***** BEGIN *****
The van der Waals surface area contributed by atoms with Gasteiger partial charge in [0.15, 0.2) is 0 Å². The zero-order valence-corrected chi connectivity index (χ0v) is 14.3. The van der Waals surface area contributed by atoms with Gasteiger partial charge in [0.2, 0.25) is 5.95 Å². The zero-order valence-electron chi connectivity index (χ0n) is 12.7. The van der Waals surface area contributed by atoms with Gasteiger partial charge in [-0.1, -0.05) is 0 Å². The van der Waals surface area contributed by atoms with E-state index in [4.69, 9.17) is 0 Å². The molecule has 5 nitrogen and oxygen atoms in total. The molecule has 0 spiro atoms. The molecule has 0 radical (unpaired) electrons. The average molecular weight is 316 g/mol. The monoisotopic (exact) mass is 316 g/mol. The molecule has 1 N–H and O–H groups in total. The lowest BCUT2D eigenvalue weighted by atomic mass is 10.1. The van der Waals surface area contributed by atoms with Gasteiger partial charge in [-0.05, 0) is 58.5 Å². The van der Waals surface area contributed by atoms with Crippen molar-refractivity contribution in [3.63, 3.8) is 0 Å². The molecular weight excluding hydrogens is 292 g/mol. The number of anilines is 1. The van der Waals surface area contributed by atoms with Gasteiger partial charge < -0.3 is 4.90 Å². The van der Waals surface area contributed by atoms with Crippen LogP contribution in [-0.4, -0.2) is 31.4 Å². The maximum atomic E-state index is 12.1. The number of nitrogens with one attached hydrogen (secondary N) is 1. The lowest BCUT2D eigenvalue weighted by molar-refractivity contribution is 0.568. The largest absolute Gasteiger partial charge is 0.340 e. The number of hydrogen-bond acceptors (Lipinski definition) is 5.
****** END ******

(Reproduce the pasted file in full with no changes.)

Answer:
The van der Waals surface area contributed by atoms with Gasteiger partial charge in [0.15, 0.2) is 0 Å². The zero-order valence-corrected chi connectivity index (χ0v) is 14.3. The van der Waals surface area contributed by atoms with Gasteiger partial charge in [0.2, 0.25) is 5.95 Å². The zero-order valence-electron chi connectivity index (χ0n) is 12.7. The van der Waals surface area contributed by atoms with Gasteiger partial charge in [-0.1, -0.05) is 0 Å². The van der Waals surface area contributed by atoms with E-state index in [4.69, 9.17) is 0 Å². The molecule has 5 nitrogen and oxygen atoms in total. The molecule has 0 spiro atoms. The molecule has 0 radical (unpaired) electrons. The average molecular weight is 316 g/mol. The monoisotopic (exact) mass is 316 g/mol. The molecule has 1 N–H and O–H groups in total. The lowest BCUT2D eigenvalue weighted by atomic mass is 10.1. The van der Waals surface area contributed by atoms with Gasteiger partial charge in [-0.05, 0) is 58.5 Å². The van der Waals surface area contributed by atoms with Crippen molar-refractivity contribution in [3.63, 3.8) is 0 Å². The molecular weight excluding hydrogens is 292 g/mol. The number of anilines is 1. The van der Waals surface area contributed by atoms with Gasteiger partial charge < -0.3 is 4.90 Å². The van der Waals surface area contributed by atoms with Crippen LogP contribution in [-0.4, -0.2) is 31.4 Å². The maximum atomic E-state index is 12.1. The number of nitrogens with one attached hydrogen (secondary N) is 1. The lowest BCUT2D eigenvalue weighted by molar-refractivity contribution is 0.568. The largest absolute Gasteiger partial charge is 0.340 e. The number of hydrogen-bond acceptors (Lipinski definition) is 5.